4 Women Who Gained Immense Recognition In The Field Of Molecular Biology

Molecular Biology

Molecular biology is a field that has been beneficial to mankind for a very long time. Through the discovery of diseases, finding their cures and much more, molecular biologists have served humanity for centuries. When it comes to serving humanity, women have always matched steps with men. Whether it’s French writer Simone de Beauvoir laying the foundation for the modern feminist movement, or Angela Davis dedicating her life to advocate for the oppressed, women have never been any less.

 So, in this blog, we’ll be discussing some women who have greatly impacted the scientific community with their efforts. While we’re always here to provide you with molecular biology products, this blog will focus on some women who gained immense recognition for their services in the field of molecular biology. Let’s start!

Women Who Gained Immense Recognition In The Field Of Molecular Biology

  • Franklin, Rosalind

Rosalind Franklin had wanted to be a scientist since she was 15 years old. She went to North London Collegiate School and Newnham College, where she studied chemistry and received second class honors in the finals, which led to her being awarded a bachelor’s degree in 1941. Following that, she worked as an assistant research officer at the British Coal Utilization Research Association, where she wrote a thesis on coal porosity in 1945. 

She began working at the Laboratoire Central des Services Chimiques de l’Etat in Paris in 1946. She moved to Birkbeck College after leaving King’s College in 1953 on the condition that she would no longer work on DNA. Franklin published 17 papers on viruses based on her research on the structure of tobacco mosaic virus and the structure of RNA in five years, effectively laying the groundwork for structural virology. (G Scientific)

  • Esther Lederberg

Lederberg enrolled at Hunter College near the end of the Great Depression with the intention of studying literature or French but switched to science. While pursuing her master’s degree, Lederberg worked as a teaching assistant at Stanford, earning so little that she and her colleagues had to eat frog legs left over from dissections. She received her doctorate from the University of Wisconsin.

 During her research, she discovered the lambda bacteriophage, a virus that lives in E.coli and instead of killing the host, mingles their DNA with the host’s DNA. She created a laboratory technique called replica plating with her husband, Joshua Lederberg. Lederberg’s discoveries on bacteria mutation earned her the Nobel Prize in 1958. She was the director of Stanford’s plasmid reference center from 1976 to 1985.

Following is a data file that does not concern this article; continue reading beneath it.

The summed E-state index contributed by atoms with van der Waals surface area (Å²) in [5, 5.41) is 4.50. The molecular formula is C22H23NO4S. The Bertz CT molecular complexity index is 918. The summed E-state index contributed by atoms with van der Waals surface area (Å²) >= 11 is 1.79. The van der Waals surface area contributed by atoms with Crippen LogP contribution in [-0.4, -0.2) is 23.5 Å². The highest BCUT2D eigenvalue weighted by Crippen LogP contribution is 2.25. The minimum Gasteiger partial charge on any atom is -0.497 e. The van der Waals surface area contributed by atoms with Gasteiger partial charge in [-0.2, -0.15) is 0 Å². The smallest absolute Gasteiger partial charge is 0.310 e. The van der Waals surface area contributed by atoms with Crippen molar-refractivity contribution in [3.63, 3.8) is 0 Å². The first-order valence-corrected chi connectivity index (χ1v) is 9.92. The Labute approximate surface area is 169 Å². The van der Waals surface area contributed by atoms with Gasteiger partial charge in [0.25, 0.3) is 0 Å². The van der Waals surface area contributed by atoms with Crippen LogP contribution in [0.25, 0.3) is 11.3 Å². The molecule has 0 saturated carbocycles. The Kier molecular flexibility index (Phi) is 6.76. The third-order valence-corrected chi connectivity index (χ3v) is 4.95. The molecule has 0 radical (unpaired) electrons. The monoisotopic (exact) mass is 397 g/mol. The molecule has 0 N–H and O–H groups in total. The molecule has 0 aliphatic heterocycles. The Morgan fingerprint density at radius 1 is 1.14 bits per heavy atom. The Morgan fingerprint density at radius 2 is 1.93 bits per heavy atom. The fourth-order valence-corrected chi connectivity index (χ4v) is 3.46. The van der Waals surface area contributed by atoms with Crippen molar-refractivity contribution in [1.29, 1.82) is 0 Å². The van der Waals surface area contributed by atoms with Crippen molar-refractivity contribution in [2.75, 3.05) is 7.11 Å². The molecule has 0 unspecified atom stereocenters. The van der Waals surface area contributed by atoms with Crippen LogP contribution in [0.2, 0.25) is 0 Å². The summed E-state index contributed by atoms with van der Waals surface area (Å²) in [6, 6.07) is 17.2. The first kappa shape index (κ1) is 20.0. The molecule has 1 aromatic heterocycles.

• Nettie Maria Stevens

Stevens studied at State Normal School (Westfield State College) from 1881 to 1883. She graduated from Stanford University with a BA in 1899 and an MA in 1900. Her doctoral studies in biology at Bryn Mawr College included a year of study at the Naples Zoological Station and the University of Wurzburg’s Zoological Institute in 1901. Her early research interests included ciliate protozoa morphology and taxonomy. 

She studied cytology and regenerative processes with Thomas Hunt Morgan, which led to research on embryo differentiation and chromosomes. The researchers also discovered supernumerary chromosomes in insects, as well as paired state chromosomes in flies and mosquitoes. (G Scientific)

  • Elizabeth H. Blackburn

Elizabeth H.Blackburn, who was born in 1948 in Hobart, Tasmania, Australia, was a biochemistry major with an honors degree at the University of Melbourne. At the time, Frank Hird, Chair of the Biochemistry Department, offered her a position as a Master’s student in his research laboratory, where she studied the biochemistry of amino acid metabolism. 

As a PhD student at Cambridge, Blackburn sequenced regions of the bacteriophage phI x174, a small single-stranded DNA bacteriophage. In 1975, Blackburn relocated to San Francisco, California, where she received her first NIH grant to conduct genetic research in the Department of Biochemistry. At the University of California, Berkeley, she eventually established her own laboratory.

To Wrap Up:

As Milka Duno says, When you put the helmet on, it doesn’t matter if you are a woman or man: your mission is to compete to win. These were the women who were competent enough to make a name for themselves while also playing their role in the betterment of the world. To read more interesting information, you can scroll through our blog section. Also, if you’re looking for molecular biology products like aluminum sealing films, filter tips, pipettes, etc, MBPINC has got you covered. 

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